This take on the matter, from a USA Today article entitled "Buffalo charges ahead into the past", I found interesting:
Because there's no reason to tear down a building if there's nothing to replace it, Buffalo has benefited from "preservation by neglect." As Harvey Garrett, a neighborhood preservation activist here, sees it, "Buffalo was rich at just the right time" — 1870-1914, when great architecture was still relatively inexpensive — "and poor at just the right time" — after 1950, when many older buildings in cities with better economies were demolished.
While St. Louis was not "rich" in the modern period (1945-1975), federal monies were flowing in and the city was at its boldest and most progressive peak during this period. This does, of course, explain the part of St. Louis's culture that is so willing to part with old neighborhoods and housing. But countless cities, including ones often considered down-and-out like Buffalo, have done better by taking advantage of being more intact, having fewer interstates and other obstructions in their urban built environment.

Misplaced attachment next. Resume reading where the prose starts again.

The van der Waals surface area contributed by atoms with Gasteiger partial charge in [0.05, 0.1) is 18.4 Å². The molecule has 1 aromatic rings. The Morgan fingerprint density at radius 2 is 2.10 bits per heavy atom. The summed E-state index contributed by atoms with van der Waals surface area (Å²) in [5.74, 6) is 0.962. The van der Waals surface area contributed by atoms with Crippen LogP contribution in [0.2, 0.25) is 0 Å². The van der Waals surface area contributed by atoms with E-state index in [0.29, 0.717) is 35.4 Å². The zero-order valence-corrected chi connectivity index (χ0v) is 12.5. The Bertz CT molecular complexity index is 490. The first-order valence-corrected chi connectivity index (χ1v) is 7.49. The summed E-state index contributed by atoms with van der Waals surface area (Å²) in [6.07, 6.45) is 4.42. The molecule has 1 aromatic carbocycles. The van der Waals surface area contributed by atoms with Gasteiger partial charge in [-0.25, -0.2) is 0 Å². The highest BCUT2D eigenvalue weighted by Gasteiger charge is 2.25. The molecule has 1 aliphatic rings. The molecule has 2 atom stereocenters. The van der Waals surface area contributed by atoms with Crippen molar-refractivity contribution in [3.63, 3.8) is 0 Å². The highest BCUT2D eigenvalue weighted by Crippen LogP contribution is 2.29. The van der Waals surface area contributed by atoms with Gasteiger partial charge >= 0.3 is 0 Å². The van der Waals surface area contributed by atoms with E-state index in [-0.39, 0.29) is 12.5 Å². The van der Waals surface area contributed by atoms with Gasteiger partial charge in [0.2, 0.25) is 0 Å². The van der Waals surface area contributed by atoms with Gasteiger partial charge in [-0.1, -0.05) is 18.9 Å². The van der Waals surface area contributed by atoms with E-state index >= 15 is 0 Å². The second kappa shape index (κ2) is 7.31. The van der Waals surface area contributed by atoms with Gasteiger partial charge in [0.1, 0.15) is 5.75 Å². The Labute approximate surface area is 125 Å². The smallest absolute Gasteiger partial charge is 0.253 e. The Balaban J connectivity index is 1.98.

My previous post was not meant to condemn St. Louis outright as a place with no hope to improve itself. My point is we have farther to go so we have to push even harder. The neighborhoods that remain preserved in St. Louis are outstanding, but those that are some of the most threatened today (Hyde Park, St. Louis Place) should be some of St. Louis's greatest. We can make this happen with sound urban planning and a refusal to accept mediocrity in urban design in the whole of our city.